Why Writing the Middle is the Worst

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Anyone who has made it through an entire novel knows the difficulty of being in the middle. Some of us are still in the middle of their first. I love writing “the end” on a story. I love writing the beginning. The middle is just awfu,l and I never feel more like writing is a job than when I’m in the middle of a long story. Why is that?

Your honeymoon period is over.

Think about a novel like being in a long relationship with anything or anyone. The beginning is exciting, passionate, and indefatigable. The middle part isn’t bad. It just takes more work from you and the other party.

Your novel has ended its honeymoon period and now requires you to put forth a little extra work to keep your relationship going strong. When we first begin molding the people born out of our minds, building them from the ground up in ink, we’re getting to know a new person. We get to experience the world through their eyes and it’s exciting.

But, the more you get away from the beginning and lodge yourself in the muck and mire of the middle, the less malleable and new these people are to you. By this point, they’ve probably made the decisions that decided what the plot of the book will be and they’re not as exciting. You’ve grown accustomed to their faces.

Persevere and push forward. Remember what made you like these characters in the first place and keep yourself firmly planted in their shoes to find out how they will handle what you throw at them next.

It’s a long way from point A to point Z.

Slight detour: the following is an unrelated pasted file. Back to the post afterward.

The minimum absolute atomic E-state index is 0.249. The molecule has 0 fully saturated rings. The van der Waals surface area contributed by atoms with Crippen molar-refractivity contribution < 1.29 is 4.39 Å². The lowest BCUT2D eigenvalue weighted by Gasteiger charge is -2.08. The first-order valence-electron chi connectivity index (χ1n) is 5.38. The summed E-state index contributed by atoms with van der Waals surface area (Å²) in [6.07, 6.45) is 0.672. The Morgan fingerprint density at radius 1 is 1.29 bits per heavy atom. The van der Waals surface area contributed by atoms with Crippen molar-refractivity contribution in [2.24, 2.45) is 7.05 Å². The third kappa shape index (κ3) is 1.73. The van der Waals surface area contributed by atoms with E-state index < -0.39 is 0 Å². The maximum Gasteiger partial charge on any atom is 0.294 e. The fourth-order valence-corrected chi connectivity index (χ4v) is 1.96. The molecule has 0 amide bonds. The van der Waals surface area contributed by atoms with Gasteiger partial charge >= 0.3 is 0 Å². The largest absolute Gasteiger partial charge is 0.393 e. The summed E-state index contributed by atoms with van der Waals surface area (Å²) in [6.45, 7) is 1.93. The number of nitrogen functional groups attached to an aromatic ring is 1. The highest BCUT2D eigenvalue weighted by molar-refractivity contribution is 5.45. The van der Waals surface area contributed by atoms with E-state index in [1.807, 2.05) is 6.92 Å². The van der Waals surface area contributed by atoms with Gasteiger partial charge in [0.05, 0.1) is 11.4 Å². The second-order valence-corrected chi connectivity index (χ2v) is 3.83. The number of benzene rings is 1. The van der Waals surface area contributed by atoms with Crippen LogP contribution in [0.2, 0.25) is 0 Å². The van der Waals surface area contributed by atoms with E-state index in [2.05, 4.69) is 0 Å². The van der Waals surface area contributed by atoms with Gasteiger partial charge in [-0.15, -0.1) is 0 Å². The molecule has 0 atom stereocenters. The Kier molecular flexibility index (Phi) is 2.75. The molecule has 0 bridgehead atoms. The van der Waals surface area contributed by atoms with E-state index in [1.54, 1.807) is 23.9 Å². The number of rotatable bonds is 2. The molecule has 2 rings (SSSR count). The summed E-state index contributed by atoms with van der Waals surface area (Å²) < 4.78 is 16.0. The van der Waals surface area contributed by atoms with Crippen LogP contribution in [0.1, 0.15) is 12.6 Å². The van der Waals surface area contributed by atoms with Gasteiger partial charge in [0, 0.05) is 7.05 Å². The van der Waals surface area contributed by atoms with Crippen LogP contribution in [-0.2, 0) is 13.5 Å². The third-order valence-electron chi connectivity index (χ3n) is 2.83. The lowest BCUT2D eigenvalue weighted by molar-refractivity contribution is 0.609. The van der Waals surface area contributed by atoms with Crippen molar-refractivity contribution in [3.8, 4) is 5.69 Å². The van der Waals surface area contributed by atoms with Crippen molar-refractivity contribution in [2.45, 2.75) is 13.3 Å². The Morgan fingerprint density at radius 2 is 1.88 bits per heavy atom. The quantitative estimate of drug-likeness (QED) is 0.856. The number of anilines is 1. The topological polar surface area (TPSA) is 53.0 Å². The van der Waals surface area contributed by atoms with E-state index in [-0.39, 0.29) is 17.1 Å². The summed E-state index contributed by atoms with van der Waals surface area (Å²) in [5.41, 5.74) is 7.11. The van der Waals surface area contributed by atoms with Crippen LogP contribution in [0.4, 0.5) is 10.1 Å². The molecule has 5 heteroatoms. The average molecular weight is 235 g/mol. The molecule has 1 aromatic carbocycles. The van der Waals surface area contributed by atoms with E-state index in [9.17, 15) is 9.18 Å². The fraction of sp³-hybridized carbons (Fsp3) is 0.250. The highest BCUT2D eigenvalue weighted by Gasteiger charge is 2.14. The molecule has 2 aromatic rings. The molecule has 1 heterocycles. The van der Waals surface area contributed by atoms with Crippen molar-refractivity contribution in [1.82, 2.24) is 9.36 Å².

If you’re the kind of writer who doesn’t use an outline, the middle can be especially difficult for you. Sometimes I use outlines and the middle is still difficult. One of my problems is when I come up with a story idea, all I think of is the outside of the sandwich and forget the meat of the middle. Here’s how I think:

“Wooooah, what if there was this dude and he did (insert cheap setup) and that’s why he (insert contrived consequence)?”

That’s right—I’m like Shaggy from Hannah Barbara’s Scooby-Doo. And because of this, I never think about what happens to get me from point A to point Z. I just kind of accidentally trip my way there.

So, take a moment to think about what happens to your character to get them where you want them. If you don’t have an ending in mind, then have at that middle part. But make sure you’re stoking the fire for your characters.

I’m tired of writing.

Writing is hard. Much of the time it’s not fun. That’s because it’s work and I hate working. By the time we get to the middle of our books, we’ve realized we tricked ourselves into a job and heaven knows we’re miserable now.

But think about how it feels when you clock out at the end of a long shift at work. Think about how good it feels when you’re handed a paycheck. Now, imagine if you’ve been working hours, days, weeks and months on the same novel, trekking your way through the bright and shiny beginning, the dark and dour middle all the way to “the end.” That’s job well done, and not much feels better than that.

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About Author

John Paul Schmidt is a former news journalist. Now he's a freelancer by day and bartender by night while he works on his novel.

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